After all, Buddy is sure that “smiling and laughing makes you a better person” and that he has to “help people smile and crack a few jokes so then they can have a good day”. A few words with Buddy are enough to convince him to move toWichita, Kansas, and play for coach Lindsted. The ultimate goal is to make his dream of playing professional basketball come true. The first impact with life in an American High School is not easy. He is missing everything he left in Eight Mile Rock: his mom and her food, his family, his friends. His longing for home has a heavy toll on his new life and he closes himself off, focusing on his workouts. The kid always smiling and always surrounded by friends was not himself anymore. The summer between his junior and senior year is the pivotal point of his career. He comes back to school with an extra 45 pounds of muscles after training with his father-in-law Richard Bryanen. He also brought back to school a raging fire to compete, according to coach Lindsted Buddy is so competitive he hates to lose in trivia games as much as he hates to lose on the court”.
It will be a turnaround season, averaging 22.7 points in 21 minutes, a consequence of his shooting drills until late at night. His game and leadership skills get the attention of many colleges, and of course first among them Kansas University, projecting him as a rotation player. However, among the many scouts present that day in 2010 in Nassau there wasOklahoma University assistant coach Chris Crutchfield, who never stopped monitoring the improvement of the young kid and convinces coach Lon Kruger to offer him a scholarship and a central role in the Sooners line-up. It is already obvious that Buddy is not the kind of player that comes off the bench, and he jumps at the opportunity to have a primary role in Oklahoma.
The Buddy effect
January of 2016, a couple of hours before the usual Sooners’ workout at the Lloyd Noble Center. There is a player on the court going through shooting drills, three-point shots, mid-range jumpers, layups. He puts up 500 shots per session and he swears he has a record of 49 consecutive made three-pointers. He is living the best season of his career, averaging 25 points per game and and proving capable of spectacular performances like the 46 points in 54 minutes against Kansas on January 4th, where he received a standing ovation from the entire Allen Field House. The Buddy effect works on opponents fan as well.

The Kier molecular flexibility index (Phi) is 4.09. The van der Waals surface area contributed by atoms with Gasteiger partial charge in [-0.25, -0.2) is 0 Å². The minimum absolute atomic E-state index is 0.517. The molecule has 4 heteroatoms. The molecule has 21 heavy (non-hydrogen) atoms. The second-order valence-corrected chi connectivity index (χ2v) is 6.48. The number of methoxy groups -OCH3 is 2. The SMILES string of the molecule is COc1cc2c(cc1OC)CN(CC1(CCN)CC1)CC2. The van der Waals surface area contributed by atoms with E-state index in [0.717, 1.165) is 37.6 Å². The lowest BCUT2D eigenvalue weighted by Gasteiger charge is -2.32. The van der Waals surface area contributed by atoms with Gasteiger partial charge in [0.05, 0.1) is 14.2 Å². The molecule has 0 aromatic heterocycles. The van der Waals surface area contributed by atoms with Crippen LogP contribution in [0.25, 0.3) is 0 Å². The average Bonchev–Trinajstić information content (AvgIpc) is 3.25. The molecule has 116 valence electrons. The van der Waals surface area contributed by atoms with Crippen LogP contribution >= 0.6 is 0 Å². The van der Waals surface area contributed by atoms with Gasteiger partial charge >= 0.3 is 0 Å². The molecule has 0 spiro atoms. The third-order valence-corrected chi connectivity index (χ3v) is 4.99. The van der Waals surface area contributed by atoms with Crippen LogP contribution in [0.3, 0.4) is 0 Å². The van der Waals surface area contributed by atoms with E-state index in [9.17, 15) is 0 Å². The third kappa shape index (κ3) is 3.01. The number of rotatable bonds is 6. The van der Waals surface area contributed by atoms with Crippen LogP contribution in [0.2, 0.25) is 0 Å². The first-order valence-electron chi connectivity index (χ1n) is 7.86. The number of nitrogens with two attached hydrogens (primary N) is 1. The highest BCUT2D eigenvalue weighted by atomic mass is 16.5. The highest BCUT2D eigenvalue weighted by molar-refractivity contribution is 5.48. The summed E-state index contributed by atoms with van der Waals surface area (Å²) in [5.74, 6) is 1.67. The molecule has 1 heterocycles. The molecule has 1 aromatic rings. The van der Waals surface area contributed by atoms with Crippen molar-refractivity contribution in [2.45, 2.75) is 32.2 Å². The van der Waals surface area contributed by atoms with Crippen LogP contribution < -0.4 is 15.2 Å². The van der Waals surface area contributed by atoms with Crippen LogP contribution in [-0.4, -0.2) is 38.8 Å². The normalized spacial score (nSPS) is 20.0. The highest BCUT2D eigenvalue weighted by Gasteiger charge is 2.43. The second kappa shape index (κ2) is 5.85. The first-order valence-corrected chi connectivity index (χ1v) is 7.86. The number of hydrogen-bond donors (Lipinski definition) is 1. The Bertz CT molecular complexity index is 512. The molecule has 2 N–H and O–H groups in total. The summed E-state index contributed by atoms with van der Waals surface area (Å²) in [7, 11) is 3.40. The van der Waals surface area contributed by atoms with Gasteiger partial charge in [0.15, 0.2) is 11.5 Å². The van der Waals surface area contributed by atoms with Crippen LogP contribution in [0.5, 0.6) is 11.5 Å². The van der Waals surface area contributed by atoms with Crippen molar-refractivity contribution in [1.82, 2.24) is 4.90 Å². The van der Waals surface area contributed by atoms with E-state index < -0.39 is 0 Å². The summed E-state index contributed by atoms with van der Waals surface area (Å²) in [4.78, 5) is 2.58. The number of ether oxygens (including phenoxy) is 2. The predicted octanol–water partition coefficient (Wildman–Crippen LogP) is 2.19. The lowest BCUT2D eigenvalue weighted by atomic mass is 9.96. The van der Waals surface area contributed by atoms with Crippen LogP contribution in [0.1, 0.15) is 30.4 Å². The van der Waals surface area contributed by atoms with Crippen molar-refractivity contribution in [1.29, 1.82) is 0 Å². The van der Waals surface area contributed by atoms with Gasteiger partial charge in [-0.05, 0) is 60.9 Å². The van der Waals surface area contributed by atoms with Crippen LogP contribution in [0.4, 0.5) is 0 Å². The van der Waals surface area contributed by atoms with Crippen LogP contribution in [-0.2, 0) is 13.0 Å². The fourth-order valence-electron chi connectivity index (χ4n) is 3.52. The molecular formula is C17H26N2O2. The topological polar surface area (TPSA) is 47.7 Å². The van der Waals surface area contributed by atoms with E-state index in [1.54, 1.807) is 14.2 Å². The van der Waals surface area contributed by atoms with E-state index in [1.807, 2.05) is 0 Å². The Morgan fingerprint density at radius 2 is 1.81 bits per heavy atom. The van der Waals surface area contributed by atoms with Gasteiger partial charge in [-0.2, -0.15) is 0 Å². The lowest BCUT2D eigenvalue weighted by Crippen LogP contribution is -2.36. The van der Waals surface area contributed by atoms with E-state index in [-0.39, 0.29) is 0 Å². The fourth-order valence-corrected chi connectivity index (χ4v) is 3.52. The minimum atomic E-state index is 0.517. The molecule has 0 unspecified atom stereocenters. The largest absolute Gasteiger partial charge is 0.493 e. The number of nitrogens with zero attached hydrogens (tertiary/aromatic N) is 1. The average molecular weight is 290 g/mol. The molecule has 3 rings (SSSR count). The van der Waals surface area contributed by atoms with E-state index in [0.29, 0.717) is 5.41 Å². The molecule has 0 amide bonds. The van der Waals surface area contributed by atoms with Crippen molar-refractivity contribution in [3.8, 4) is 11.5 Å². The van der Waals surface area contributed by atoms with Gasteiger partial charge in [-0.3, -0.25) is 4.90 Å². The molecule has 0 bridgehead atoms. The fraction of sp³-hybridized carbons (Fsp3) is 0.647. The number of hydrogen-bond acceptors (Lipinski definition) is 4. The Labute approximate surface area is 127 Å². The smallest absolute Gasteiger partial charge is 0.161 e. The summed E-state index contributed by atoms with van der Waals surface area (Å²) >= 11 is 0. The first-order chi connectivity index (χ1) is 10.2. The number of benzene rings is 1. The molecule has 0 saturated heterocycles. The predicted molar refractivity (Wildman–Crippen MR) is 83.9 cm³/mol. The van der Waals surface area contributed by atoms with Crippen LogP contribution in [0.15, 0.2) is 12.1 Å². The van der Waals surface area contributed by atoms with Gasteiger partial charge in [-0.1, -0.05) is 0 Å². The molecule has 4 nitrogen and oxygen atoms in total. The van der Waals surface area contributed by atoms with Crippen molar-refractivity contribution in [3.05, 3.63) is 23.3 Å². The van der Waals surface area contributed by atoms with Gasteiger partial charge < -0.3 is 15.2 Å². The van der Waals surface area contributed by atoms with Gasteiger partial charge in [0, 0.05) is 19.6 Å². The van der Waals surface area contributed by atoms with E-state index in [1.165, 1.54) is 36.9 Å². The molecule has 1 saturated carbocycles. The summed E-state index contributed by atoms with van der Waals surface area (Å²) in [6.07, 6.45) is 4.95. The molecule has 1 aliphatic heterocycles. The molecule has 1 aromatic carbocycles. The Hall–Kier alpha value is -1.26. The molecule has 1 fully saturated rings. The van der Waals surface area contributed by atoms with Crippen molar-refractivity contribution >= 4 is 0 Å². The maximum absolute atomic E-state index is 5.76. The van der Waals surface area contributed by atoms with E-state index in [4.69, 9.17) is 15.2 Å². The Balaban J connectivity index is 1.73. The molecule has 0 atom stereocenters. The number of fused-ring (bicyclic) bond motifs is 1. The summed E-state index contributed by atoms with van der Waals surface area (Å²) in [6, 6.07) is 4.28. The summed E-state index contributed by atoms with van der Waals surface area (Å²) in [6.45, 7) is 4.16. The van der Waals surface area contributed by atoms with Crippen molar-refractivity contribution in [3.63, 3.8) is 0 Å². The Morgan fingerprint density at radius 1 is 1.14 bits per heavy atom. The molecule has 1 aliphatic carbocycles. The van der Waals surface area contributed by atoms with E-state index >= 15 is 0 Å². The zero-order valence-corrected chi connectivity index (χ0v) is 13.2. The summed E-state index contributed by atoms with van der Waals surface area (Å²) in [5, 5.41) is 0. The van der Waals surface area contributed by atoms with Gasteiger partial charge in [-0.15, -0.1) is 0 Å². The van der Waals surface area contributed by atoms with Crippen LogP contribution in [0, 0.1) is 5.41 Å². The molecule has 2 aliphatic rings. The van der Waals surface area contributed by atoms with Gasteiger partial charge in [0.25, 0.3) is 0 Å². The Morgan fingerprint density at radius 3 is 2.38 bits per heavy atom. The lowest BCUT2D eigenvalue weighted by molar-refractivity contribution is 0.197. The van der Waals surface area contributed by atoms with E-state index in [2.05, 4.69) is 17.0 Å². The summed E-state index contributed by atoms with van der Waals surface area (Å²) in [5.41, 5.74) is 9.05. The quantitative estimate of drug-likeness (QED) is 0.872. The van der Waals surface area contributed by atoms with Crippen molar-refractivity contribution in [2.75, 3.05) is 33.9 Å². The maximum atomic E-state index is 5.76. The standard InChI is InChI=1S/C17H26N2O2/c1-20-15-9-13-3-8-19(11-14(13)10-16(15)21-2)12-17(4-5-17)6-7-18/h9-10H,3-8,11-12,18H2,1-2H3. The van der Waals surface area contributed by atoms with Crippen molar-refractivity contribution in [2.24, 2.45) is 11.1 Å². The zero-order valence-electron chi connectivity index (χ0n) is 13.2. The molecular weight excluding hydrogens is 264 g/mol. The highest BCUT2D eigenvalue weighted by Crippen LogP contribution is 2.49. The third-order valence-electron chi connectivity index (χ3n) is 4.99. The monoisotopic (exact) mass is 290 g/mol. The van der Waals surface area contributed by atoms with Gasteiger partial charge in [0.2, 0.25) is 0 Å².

Yet, when he joins coach Kruger’s team he is known to be a slasher going straight at the rim. After his first season he asks the coach how to improve his game in order to reach the NBA. He works on his shooting efficiency both from the three-point line and on mid-range shots and he closes his sophomore year with more makes from behind the line than inside. He is a competitor, he sees everything as a personal challenge. He wins the Big 12 Player of the Year in his Junior season (before repeating this season) but the Sooners lose in the Sweet 16against Michigan State. Saying Buddy was disappointed is a huge understatement. He promises his mother and coach he will be back for his senior year, despite being guaranteed a call in the draft.
“Yeah, my goal is still to come back and win a national championship”, he says. He spends his summer working on his ball-handling, decision-making and leadership on the court, believing that scouts will favour those abilities the most. It is impossible to tell if he will keep his promise, he will certainly do everything he possibly can to win that championship on April 4th. One way or the other, Oklahoma is already experiencing the Buddy effect in full force: before his arrival, the Sooners had three consecutive losing seasons and it was hard to see many fans in attendance at the Lloyd Noble Center. Now Oklahoma University has four consecutive winning season and the student section has always been packed. Yet, even now that he is considered a college star and a hero at home, his attitude did not change, he is still a happy-go-lucky kid from Bahamas calling coach KrugerDaddy-o. The kid who turned nowhere in Eight Mile Rock, Buddy Hield’s birthplace.